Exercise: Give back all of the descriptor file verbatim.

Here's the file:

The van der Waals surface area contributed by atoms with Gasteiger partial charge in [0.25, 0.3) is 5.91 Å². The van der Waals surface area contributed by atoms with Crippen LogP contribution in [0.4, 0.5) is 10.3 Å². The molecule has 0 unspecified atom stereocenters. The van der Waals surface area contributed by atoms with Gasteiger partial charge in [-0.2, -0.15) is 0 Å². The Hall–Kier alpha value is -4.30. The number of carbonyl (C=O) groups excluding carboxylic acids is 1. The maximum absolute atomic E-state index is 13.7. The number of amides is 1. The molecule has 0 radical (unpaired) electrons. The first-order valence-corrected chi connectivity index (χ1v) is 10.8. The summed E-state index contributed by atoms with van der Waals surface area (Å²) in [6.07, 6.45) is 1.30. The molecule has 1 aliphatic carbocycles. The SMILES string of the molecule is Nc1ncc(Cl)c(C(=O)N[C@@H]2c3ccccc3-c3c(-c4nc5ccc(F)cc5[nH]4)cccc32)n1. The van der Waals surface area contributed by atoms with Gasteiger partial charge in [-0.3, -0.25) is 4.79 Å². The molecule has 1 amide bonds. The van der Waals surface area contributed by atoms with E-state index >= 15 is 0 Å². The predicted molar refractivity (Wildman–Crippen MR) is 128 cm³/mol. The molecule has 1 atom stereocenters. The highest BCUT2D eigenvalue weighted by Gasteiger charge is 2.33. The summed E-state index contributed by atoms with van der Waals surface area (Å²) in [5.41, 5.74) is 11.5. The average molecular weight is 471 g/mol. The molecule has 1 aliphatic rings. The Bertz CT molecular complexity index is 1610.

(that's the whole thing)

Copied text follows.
The van der Waals surface area contributed by atoms with Gasteiger partial charge in [0.25, 0.3) is 5.91 Å². The van der Waals surface area contributed by atoms with Crippen LogP contribution in [0.4, 0.5) is 10.3 Å². The molecule has 0 unspecified atom stereocenters. The van der Waals surface area contributed by atoms with Gasteiger partial charge in [-0.2, -0.15) is 0 Å². The Hall–Kier alpha value is -4.30. The number of carbonyl (C=O) groups excluding carboxylic acids is 1. The maximum absolute atomic E-state index is 13.7. The number of amides is 1. The molecule has 0 radical (unpaired) electrons. The first-order valence-corrected chi connectivity index (χ1v) is 10.8. The summed E-state index contributed by atoms with van der Waals surface area (Å²) in [6.07, 6.45) is 1.30. The molecule has 1 aliphatic carbocycles. The SMILES string of the molecule is Nc1ncc(Cl)c(C(=O)N[C@@H]2c3ccccc3-c3c(-c4nc5ccc(F)cc5[nH]4)cccc32)n1. The van der Waals surface area contributed by atoms with Gasteiger partial charge in [-0.3, -0.25) is 4.79 Å². The molecule has 1 amide bonds. The van der Waals surface area contributed by atoms with E-state index >= 15 is 0 Å². The predicted molar refractivity (Wildman–Crippen MR) is 128 cm³/mol. The molecule has 1 atom stereocenters. The highest BCUT2D eigenvalue weighted by Gasteiger charge is 2.33. The summed E-state index contributed by atoms with van der Waals surface area (Å²) in [5.41, 5.74) is 11.5. The average molecular weight is 471 g/mol. The molecule has 1 aliphatic rings. The Bertz CT molecular complexity index is 1610.